After several interrogations, Joan was found guilty of heresy and burned at the stake.


  • Joan was a peasant girl from Domrémy, France.
  • She reported having visions of saints and hearing voices, one of which told her to assist the French king with the 100 Years’ War.
  • The king gave her command of an army in Orléans. She led the army to several victories. After a failed mission, she was captured by the Burgundians, who sold her to the English. She was then put on trial.
  • This image from Antoine Dufour’s Vie des femmes célèbres (1505) depicts Joan on horseback.


The French believed Joan was inspired of God and the English believed she was inspired of the Devil. When put before judges on February 21st, 1431, she was asked about her life at home, age when she left home, and when she first heard the voice of God. She said she heard the voice of an angel several times, which was often accompanied by light. She said the voices told her to go church and do good deeds at first. Later, she claimed to be told several times to go to France to raise the siege of Orleans. When she was asked about Charles, she refused to answer the jury’s questions. From that day to March 24th, Joan was interrogated 12 or more times.


This is a sketch by Clément de Fauquembergue that appeared in the protocol of the Parliament of Paris in 1429. It depicts her as a strong fighter, which reveals a possible motive of her capture: the English feared her power. In this sketch, she wears a skirt and has long hair, possibly to remind you that Joan is a leader, but also a young girl. It was believed that the only possible way for her to have achieved so much is through the work of God. Or in the case of the English, through the work of the Devil.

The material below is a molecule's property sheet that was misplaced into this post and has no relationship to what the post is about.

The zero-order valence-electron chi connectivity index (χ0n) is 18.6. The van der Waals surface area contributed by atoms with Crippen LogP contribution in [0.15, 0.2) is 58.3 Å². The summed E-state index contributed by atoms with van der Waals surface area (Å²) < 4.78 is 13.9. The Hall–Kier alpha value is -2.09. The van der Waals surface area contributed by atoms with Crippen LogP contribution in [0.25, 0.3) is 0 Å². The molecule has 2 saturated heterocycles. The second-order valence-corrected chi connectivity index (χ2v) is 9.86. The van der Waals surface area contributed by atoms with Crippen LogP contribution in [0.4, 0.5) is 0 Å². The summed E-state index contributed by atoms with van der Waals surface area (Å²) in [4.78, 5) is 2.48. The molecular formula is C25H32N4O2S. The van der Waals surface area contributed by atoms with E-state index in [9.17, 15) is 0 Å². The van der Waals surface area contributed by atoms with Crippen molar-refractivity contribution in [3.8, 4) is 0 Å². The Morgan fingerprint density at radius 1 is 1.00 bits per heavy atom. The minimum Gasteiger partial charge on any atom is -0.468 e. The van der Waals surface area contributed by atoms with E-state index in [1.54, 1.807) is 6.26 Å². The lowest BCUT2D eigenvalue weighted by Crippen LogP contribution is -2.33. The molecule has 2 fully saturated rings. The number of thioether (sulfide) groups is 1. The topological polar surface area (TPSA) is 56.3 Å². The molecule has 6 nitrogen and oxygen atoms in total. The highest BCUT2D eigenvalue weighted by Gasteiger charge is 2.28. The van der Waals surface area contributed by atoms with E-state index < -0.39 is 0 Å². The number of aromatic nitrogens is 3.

Jane had to answer around 70 charges, which took two days. Some of her crimes include endorsing letters with the names of Jesus and Mary, claiming divine authority, predicting the future, and wearing men’s clothing. One of her most serious crimes was preferring her own beliefs of divine command instead of those of the church. The trial continued and her 70 charges were reduced to 12. At the end of the trial, Joan of Arc was found guilty of heresy and burned at the stake on May 30th, 1431. While being executed, Joan asked for someone to hold up a crucifix and yell assurances of salvation.

Joan of Arc (1999) - You Want to Confess (MOVIE Clip) [HD 1080p]


Rochester University, "Joan of Arc"


Encyclopedia Britannica, Saint Joan of Arc


Fordham University Medieval Sourcebook: The Trial of Joan of Arc, 1431